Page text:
As predicted, MSM repeaters are so desperate for stories that this Fonterra cream recall suddenly is taking all their attention.

Take TVNZ’s Matty McLean. He’s crawling the ‘burbs (from his desk) looking for a busy-body nana desperate to be listened to.

If it’s not the berms she’s moaning about, it’ll be her baking. So when Matty McLean calls up granny, she’ll complain bitterly about her cream being off and her pav didn’t rise like it used to.

Read more »

Calm Down, move On

Better circle the wagons.

In what is a typical product recall, Fonterra is recalling a few thousand bottles of cream.

Nothing strange about that, yet, as typical of most lightweight young MSM journalists you’d think the plague had struck New Zealand.

8,700 bottles of cream is a slightly different situation to 38 tonnes of whey protein. Perspective is needed.

Sensible comments from Federated Farmers’ Willy Leferink who said:

“If you don’t trust your product you do a recall. It probably shouldn’t have gone into the marketplace in the first place but food safety is paramount, so if you then find there is problems with the product then a recall is justified,” he said.  Read more »

Fonterra – a Pharmaceutical supplier?

by blokeintakapuna

With the inevitability of Marijuana becoming fully legal in NZ at some point in the future, as it is currently doing in the very same corners of the World where NZ “copied & followed” their lead on legislation – thereby creating World-wide prohibition – so its inevitable at some point in the future, NZ will also re-legislate that this God-given natural plant should also be treated like all other natural plants and herbs… and be available for personal use however the individual wishes.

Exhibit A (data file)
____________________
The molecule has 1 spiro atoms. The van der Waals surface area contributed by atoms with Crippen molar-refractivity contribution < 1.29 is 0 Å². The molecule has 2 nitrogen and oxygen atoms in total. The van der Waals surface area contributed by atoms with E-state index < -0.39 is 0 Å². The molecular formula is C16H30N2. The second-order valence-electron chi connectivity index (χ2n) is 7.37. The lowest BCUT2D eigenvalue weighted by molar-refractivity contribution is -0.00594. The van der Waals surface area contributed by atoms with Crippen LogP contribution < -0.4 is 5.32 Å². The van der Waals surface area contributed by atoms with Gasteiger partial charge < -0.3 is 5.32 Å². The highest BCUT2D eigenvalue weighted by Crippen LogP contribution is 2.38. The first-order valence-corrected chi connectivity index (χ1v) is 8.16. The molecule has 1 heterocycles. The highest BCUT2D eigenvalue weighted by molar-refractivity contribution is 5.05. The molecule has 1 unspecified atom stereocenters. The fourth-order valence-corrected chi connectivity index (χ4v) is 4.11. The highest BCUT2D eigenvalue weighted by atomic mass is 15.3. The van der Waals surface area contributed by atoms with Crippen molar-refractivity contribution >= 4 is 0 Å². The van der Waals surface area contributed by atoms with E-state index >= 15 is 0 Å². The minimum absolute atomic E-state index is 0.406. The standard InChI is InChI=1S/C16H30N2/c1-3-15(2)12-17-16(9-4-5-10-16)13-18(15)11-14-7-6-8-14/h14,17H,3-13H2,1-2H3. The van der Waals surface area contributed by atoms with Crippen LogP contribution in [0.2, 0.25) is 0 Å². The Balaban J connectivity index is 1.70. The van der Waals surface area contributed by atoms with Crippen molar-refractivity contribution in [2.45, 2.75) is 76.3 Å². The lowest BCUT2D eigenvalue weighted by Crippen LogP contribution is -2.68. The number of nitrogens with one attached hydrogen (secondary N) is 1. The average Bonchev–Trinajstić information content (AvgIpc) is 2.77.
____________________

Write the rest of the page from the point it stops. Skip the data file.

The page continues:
The fallacy that all pot smokers are complete stoners, is akin to saying all wine drinkers are alcoholics. Yet, wine is treated as “holy” in the Church for Sacraments, people drink moderate amounts with meals…. Cooking with it, sometimes even adding it to the food, as well as drinking sociably – and to the extreme – abusing it in bouts of binge drinking too.

The hypocrisy of outlawing a natural herb and plant, whilst trying to legislate for “safe” man-made alternative derivates of the very natural plant/herb now illegal – where the man-made product is now proven to be highly dangerous to the individual and society – is simply bizarre beyond any sense of sensibility. It is ideology completely out of step with today’s observed reality.

…and tying to “ban/prohibit” adults from utilising a natural, God-given herb because some might try and abuse it’s intoxicating properties, is like trying to stop an entire country from enjoying a gambling/convention centre venue because a few create problems for themselves. Or, because NZ has “boy-racers” speeding and killing innocent people on the roads – all vehicles will be made illegal. Surely a much better option would be to allow adults free-use and pour the funds and resources that would have otherwise gone into legislation/enforcement into assistance for anyone that has “problems/issues” with continued use. Of course, there’s also the very valid option of just not doing it anymore if you don’t like/enjoy/want to.   Read more »